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Hong Kong University Press, HKU

Hong Kong University Press, HKU

Website: http://www.hkupress.org/Common/Reader/Version/Show.jsp?Pid=1&Version=0&Charset=iso-8859-1

Hong Kong University Press was established in 1956. Since then it has grown from publishing a few titles, primarily the work of the University's faculty, into a publisher issuing more than 50 new titles each year. From its very first book, it has been a bilingual publisher of works both in English and Chinese. Our authors now come from all the universities of Hong Kong, and from Mainland China, Macau, Taiwan, Singapore, also from the United Kingdom, the United States, Australia, Canada and other countries.

Hong Kong University Press plays a unique and growing role in the intellectual discourse of Hong Kong and its broader region. We publish the majority of our books in English and strive to achieve for them the widest international distribution. Yet, rather than imposing the homogenizing changes usually considered necessary to maximize sales in rich country markets, we respect and sustain the intellectual and cultural variety of our authors and their work. The Press values intra-regional conversation as highly as exchanges with North America and Europe.

The Press's publishing for international readers is focused on cultural studies, film and media studies, Chinese history and culture. Noting Hong Kong's special characteristics, we publish in language and linguistics emphasizing Asian varieties of English and Cantonese. For readers in Hong Kong and those elsewhere interested in our remarkable city, we publish on its history, law, politics, economy, society and literature. Also for Hong Kong, we publish both in Chinese and English for such professions as education, social work, law, medicine, real estate and construction.

Throughout its existence the Press has remained an integral part of the University, overseen by a university committee and having as its central mission the publication of high quality scholarship that contributes both to the quality of debate and ideas and to the wider understanding of Hong Kong and its region.


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Hong Kong University Press, HKU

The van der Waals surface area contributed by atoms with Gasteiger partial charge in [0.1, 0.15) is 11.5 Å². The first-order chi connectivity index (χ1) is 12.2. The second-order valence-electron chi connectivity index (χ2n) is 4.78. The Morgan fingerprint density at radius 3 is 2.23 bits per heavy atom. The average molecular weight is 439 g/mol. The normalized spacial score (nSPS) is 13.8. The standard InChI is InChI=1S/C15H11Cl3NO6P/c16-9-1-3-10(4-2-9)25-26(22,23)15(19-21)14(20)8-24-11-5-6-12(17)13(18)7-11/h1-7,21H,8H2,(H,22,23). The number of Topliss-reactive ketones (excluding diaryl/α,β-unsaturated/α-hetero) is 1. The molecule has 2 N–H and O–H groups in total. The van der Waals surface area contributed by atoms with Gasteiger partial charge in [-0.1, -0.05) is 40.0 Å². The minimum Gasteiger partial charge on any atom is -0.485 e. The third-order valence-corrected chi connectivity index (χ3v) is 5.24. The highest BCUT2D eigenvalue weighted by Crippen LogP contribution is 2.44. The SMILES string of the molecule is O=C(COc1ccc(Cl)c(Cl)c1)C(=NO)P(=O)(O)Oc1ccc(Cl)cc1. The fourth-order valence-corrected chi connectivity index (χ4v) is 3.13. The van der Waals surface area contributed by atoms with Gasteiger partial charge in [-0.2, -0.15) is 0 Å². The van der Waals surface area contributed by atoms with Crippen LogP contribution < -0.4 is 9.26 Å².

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Ann Hui’s Song of the Exile

Audrey Yue

The resolutely independent filmmaker Ann On-wah Hui continues to inspire critical acclaim for her sensitive portrayals of numerous Hong Kong tragedies and marginalized populations. In a pioneering career spanning three decades, Hui has been director, producer, writer and actress for more than 30 films. In this work, Audrey Yue analyses a 1990 film considered by many to be one of Hui’s most haunting and poignant works, Song of the Exile. The semi-autobiographical film depicts a daughter’s coming to terms with her mother’s Japanese identity. Themes of cross-cultural alienation, divided loyalties and generational reconciliation resonate strongly amid the migration and displacement pressures surrounding Hong Kong in the early 1990s. Even now, more than a decade after the 1997 Handover, the film is a perennial favourite among returning Hong Kong emigrants and international cinema students. This book examines how Hui challenges the myth of the original home as singular, familial and romantic, and constructs the second home as a new space for Hong Kong modernity. Yue also discusses the teaching of the film in the diaspora, demonstrating its potential as an affective and performative text of transcultural literacy and diasporic negotiations in the cross-cultural classroom.

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Anna May Wong

From Laundryman's Daughter to Hollywood Legend

Graham Russell Gao Hodges

Anna May Wong was perhaps the best known Chinese American actress during Hollywood’s golden age, a free spirit and embodiment of the flapper era much like Louise Brooks. She starred in over fifty movies between 1919 and 1960, sharing the screen with such luminaries as Douglas Fairbanks Sr. and Marlene Dietrich. Born in Los Angeles in 1905, Wong was the second daughter of six children born to a laundryman and his wife. Obsessed with film at a young age, she managed to secure a small part in a 1919 drama about the Boxer Rebellion. Her most famous film roles were in The Thief of Baghdad, Old San Francisco, and Shanghai Express opposite Dietrich. Despite these successes, instances of overt racism plagued Wong’s career. When it came time to make a film version of Pearl Buck’s The Good Earth, she was passed over for the Austrian-born actress, Luise Rainer. In a narrative that recalls both the gritty life in Los Angeles’s working-class Chinese neighborhoods and the glamour of Hollywood at its peak, Graham Hodges recounts the life of this elegant, beautiful, and underappreciated screen legend.